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Best Selling Genuine Chrysler Brake Hoses

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PBR
2003 Chrysler Sebring Brake Hydraulic Hose PBR

P311-097A359    W0133-1637617  New

Qty:
$9.27
PBR Brake Hydraulic Hose
  • Rear
Brand: PBR
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Vehicle
2003 - Chrysler Sebring
Genuine
2004 Chrysler Sebring Brake Hydraulic Hose Genuine

P311-13D150C    W0133-1625281  New

Qty:
$20.17
Genuine Brake Hydraulic Hose
  • This Original Equipment Manufacturer part is the same part that was made & installed by the car manufacturer at the factory where the car was produced.
  • Front
Brand: Genuine
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Vehicle
2004 - Chrysler Sebring
Dorman
2004 Chrysler Sebring Brake Hydraulic Hose Dorman

P311-0B3382E    W0133-1625281  New

Qty:
$17.46
Dorman Brake Hydraulic Hose
Brand: Dorman
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Vehicle
2004 - Chrysler Sebring
PBR
1985 Chrysler Executive Limousine Brake Hydraulic Hose PBR

P311-3504148    W0133-1633911  New

Qty:
$8.95
PBR Brake Hydraulic Hose
  • This Original Equipment Manufacturer part is the same part that was made & installed by the car manufacturer at the factory where the car was produced.
  • Front - Right
Brand: PBR
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Vehicle
1985 - Chrysler Executive Limousine
PBR
1990 Chrysler TC Maserati Brake Hydraulic Hose PBR

P311-3504148    W0133-1633911  New

Qty:
$8.95
PBR Brake Hydraulic Hose
  • This Original Equipment Manufacturer part is the same part that was made & installed by the car manufacturer at the factory where the car was produced.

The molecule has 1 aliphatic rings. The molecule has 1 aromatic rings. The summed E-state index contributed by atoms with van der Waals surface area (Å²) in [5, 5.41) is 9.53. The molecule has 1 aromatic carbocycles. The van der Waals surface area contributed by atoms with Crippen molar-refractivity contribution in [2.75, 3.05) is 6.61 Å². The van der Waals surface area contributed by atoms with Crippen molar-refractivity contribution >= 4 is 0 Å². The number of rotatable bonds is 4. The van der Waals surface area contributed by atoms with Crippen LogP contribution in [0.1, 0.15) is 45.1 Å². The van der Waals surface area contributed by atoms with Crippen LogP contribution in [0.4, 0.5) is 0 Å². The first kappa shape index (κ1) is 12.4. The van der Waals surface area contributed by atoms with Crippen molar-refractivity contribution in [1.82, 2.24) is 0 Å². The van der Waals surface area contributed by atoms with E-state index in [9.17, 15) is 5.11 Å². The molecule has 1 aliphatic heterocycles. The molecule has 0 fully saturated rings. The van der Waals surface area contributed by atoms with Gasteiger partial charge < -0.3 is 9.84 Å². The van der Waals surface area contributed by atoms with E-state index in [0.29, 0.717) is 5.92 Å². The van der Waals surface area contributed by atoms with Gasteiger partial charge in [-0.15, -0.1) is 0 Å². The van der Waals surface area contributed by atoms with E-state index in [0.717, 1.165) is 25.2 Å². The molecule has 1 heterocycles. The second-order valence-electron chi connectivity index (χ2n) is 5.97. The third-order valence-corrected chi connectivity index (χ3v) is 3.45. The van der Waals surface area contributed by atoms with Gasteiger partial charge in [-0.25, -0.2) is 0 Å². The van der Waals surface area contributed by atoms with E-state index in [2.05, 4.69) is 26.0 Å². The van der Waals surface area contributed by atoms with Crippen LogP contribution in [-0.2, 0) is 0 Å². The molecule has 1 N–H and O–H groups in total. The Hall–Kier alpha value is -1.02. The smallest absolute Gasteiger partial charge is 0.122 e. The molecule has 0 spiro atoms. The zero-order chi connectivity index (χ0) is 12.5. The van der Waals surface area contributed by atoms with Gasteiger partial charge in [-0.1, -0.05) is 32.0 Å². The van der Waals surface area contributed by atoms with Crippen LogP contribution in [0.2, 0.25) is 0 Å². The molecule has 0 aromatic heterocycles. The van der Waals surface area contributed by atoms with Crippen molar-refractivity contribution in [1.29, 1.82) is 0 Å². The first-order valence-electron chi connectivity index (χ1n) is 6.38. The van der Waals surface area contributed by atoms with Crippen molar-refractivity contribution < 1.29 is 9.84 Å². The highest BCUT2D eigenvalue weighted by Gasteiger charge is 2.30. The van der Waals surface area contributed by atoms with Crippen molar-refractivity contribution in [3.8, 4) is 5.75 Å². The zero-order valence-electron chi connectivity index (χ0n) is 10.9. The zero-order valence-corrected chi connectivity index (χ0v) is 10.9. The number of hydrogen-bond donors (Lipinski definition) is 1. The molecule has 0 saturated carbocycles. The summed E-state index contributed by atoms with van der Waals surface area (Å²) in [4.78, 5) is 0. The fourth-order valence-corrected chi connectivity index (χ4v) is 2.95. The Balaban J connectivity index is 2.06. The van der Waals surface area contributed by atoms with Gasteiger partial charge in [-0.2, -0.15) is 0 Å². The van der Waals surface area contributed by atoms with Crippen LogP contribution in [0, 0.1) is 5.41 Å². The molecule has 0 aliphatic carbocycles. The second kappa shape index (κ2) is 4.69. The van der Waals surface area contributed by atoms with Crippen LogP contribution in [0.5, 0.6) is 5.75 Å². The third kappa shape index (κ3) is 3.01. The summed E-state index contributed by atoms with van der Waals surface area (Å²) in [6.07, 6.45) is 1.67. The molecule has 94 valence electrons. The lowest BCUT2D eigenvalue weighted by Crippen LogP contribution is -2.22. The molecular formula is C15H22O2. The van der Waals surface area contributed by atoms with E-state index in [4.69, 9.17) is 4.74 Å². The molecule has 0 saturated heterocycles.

• Chas: 3000-3000
  • Front - Right
Brand: PBR
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Vehicle
1990 - Chrysler TC Maserati
PBR
1985 Chrysler Executive Limousine Brake Hydraulic Hose PBR

P311-4B7CCE2    W0133-1634030  New

Qty:
$8.72
PBR Brake Hydraulic Hose
  • This Original Equipment Manufacturer part is the same part that was made & installed by the car manufacturer at the factory where the car was produced.
  • Front - Left
Brand: PBR
This Product is Eligible for Free Ground Shipping
Additional Fitment Information:
Vehicle
1985 - Chrysler Executive Limousine
PBR
1990 Chrysler TC Maserati Brake Hydraulic Hose PBR

P311-4B7CCE2    W0133-1634030  New

Qty:
$8.72
PBR Brake Hydraulic Hose
  • This Original Equipment Manufacturer part is the same part that was made & installed by the car manufacturer at the factory where the car was produced.
  • Chas: 3000-3000
  • Front - Left
Brand: PBR
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Vehicle
1990 - Chrysler TC Maserati
PBR
1992 Chrysler LeBaron Brake Hydraulic Hose PBR

P311-0A0DC44    W0133-1631463  New

Qty:
$8.35
PBR Brake Hydraulic Hose
  • This Original Equipment Manufacturer part is the same part that was made & installed by the car manufacturer at the factory where the car was produced.
  • Front
Brand: PBR
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1992 - Chrysler LeBaron
Dorman
2000 Chrysler Cirrus Brake Hydraulic Hose Dorman

P311-29B6206    W0133-1669097  New

Qty:
$15.51
Dorman Brake Hydraulic Hose
Brand: Dorman
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Vehicle
2000 - Chrysler Cirrus
Dorman
2001 Chrysler Voyager Brake Hydraulic Hose Dorman